Do They Still Make Brown Stones?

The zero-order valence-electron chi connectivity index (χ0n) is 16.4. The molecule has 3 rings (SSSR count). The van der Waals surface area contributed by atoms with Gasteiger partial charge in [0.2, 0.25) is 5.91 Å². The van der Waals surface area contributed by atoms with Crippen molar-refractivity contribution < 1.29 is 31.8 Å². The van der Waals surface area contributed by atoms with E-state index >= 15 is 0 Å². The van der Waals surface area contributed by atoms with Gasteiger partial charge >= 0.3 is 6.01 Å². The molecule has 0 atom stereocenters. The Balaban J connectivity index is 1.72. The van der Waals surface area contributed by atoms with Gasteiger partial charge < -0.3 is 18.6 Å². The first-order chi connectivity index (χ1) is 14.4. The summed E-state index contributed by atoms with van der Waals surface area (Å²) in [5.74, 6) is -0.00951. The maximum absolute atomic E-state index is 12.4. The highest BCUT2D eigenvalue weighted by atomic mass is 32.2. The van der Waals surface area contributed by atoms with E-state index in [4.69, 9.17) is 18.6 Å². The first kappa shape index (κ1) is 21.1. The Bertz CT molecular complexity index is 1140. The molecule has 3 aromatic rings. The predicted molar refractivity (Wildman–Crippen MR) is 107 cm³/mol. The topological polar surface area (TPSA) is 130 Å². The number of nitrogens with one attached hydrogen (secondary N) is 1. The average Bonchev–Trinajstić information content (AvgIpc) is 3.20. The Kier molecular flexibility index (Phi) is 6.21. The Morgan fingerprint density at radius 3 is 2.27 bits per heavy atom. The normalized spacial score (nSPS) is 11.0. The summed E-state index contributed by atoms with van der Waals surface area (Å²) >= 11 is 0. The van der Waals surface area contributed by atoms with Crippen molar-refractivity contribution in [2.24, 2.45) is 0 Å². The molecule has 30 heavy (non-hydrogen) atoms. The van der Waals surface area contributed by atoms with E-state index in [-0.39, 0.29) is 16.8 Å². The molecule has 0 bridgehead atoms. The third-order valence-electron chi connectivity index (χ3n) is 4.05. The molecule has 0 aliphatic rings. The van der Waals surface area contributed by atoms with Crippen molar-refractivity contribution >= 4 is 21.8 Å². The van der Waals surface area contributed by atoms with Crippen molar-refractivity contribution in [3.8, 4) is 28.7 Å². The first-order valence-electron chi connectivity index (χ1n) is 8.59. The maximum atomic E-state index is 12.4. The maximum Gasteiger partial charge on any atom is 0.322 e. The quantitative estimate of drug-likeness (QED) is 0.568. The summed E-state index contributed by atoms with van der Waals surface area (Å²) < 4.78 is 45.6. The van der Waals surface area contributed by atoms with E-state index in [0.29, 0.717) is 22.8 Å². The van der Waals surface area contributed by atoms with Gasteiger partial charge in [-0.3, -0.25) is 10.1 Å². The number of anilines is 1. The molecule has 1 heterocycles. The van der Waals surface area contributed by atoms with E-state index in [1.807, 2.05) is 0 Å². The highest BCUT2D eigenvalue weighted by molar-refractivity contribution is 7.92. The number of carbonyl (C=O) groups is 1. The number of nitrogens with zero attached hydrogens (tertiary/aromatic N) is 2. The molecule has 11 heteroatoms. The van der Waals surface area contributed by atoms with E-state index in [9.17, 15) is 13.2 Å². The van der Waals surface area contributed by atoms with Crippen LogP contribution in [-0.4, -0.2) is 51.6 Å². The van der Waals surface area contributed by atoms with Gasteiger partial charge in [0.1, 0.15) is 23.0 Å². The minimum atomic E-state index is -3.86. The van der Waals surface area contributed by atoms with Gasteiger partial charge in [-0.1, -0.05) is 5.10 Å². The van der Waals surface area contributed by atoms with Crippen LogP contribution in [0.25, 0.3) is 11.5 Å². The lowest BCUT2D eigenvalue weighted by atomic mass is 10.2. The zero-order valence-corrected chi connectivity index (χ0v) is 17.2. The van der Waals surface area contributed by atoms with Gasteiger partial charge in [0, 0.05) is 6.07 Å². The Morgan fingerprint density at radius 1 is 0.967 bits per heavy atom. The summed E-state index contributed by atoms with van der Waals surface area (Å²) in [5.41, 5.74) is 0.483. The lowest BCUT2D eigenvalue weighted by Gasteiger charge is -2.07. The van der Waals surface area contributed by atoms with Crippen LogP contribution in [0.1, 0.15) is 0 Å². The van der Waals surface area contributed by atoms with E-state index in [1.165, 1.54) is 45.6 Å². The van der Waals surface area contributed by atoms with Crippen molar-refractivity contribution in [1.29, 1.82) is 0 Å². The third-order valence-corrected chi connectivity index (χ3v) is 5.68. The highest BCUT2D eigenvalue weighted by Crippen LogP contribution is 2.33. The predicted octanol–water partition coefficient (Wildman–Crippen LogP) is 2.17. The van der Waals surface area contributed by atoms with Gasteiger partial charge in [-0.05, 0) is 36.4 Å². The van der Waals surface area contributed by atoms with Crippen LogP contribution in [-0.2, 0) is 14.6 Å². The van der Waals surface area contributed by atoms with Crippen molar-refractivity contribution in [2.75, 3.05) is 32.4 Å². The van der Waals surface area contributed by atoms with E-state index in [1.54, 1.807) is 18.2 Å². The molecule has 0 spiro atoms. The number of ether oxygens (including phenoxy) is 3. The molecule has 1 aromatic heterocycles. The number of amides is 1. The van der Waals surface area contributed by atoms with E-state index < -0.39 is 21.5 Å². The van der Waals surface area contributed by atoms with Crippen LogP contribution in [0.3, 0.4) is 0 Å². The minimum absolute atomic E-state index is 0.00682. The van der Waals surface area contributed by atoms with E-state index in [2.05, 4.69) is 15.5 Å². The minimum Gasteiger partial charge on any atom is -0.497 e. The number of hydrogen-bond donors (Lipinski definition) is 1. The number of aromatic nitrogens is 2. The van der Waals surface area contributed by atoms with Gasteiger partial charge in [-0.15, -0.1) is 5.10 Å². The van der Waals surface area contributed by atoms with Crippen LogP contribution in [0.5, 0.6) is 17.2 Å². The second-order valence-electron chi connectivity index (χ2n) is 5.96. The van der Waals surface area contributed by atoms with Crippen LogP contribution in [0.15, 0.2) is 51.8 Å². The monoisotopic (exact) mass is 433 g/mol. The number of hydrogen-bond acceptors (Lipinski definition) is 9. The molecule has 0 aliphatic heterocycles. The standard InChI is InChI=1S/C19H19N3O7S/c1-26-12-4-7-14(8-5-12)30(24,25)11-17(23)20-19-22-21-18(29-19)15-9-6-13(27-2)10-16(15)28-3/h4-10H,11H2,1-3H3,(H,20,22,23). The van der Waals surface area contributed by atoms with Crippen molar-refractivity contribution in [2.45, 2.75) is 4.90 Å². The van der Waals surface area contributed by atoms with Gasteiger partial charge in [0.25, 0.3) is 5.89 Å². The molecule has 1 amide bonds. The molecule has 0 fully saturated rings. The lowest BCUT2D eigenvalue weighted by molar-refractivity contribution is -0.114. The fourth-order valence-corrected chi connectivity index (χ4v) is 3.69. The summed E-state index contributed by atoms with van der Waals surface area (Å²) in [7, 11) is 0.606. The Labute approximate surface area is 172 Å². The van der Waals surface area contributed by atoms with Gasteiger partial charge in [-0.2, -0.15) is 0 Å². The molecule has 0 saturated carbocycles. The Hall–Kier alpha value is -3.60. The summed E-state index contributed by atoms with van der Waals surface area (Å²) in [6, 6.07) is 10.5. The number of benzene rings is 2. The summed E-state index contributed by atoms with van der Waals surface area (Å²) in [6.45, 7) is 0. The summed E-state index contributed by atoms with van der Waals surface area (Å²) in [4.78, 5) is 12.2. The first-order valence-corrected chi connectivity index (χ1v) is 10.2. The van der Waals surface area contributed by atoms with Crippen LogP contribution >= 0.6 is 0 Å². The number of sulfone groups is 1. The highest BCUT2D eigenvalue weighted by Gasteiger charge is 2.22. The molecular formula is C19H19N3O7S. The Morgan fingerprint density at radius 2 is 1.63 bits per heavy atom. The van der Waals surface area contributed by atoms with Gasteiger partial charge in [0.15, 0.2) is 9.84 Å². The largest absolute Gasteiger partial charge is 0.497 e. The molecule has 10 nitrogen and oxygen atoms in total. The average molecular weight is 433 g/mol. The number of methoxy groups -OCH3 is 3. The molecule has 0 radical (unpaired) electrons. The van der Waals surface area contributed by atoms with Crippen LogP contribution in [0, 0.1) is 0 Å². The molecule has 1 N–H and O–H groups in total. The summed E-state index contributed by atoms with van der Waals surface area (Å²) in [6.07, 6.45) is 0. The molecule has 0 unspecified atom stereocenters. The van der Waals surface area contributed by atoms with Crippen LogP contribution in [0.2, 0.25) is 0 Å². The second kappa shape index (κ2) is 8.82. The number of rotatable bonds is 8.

From the Wall Street Journal: "On a quiet Park Slope block, the rarest of buildings has taken shape — a brand new brownstone.  A lot measuring 16 feet by 100 feet was big enough for just one house, and that's what developer Seth Brown and landowners Herb and Gayle Solomon have built — a home with four stories for a single family, an additional garden apartment, and a brownstone-colored facade.  Charles Lockwood, author of "Bricks and Brownstone: The New York Townhouse 1783-1929," says that when the Park Slope area first took shape in 1860, the houses weren't usually built one at a time.  'Houses were put up by builders in groups, just like the suburbs,' Mr. Lockwood says.  Modern engineering allowed some changes from a typical brownstone layout.  For example, there's no load-bearing wall splitting the front parlor from the interior stairs.  Features inside include a bathroom on each floor and tall front windows."  Full article here.  (Photo credit Natalie Keyssar.) Astute readers will note that above it says "brownstone-colored", not actual brownstone.  The New York Post reports on a proposed one-up: "For the first time in decades, if not a century, a townhouse made from actual brownstone quarried from its original source is being built in the borough that made the architectural style famous.  Designer Tom van den Bout said his retro-chic townhouse would use stone sourced from Portland Brownstone Quarries in Connecticut.  The new house on a long-vacant lot will likely get the necessary approval of the Landmarks Preservation Commission.  After all, Van den Bout consulted neighbors to tweak the finished design and the Brooklyn Heights Association supports the plan.  'It’s an appropriate thing if you’re building a new building in a neighborhood dominated by brownstones,' said architectural historian Francis Morrone.  Brownstone was a fad in the latter half of the 19th century, not only because architects in the Victorian age liked earth tones, but because it was cheap.  As the city and its middle class grew, people started living further from work and developers built up Brooklyn as a suburban spot.  Like the last housing bubble, homes began to get bigger, more pretentious — and more shoddily built.  'These were like the first McMansions and this was the first urban sprawl,' said Morrone."  Full article here.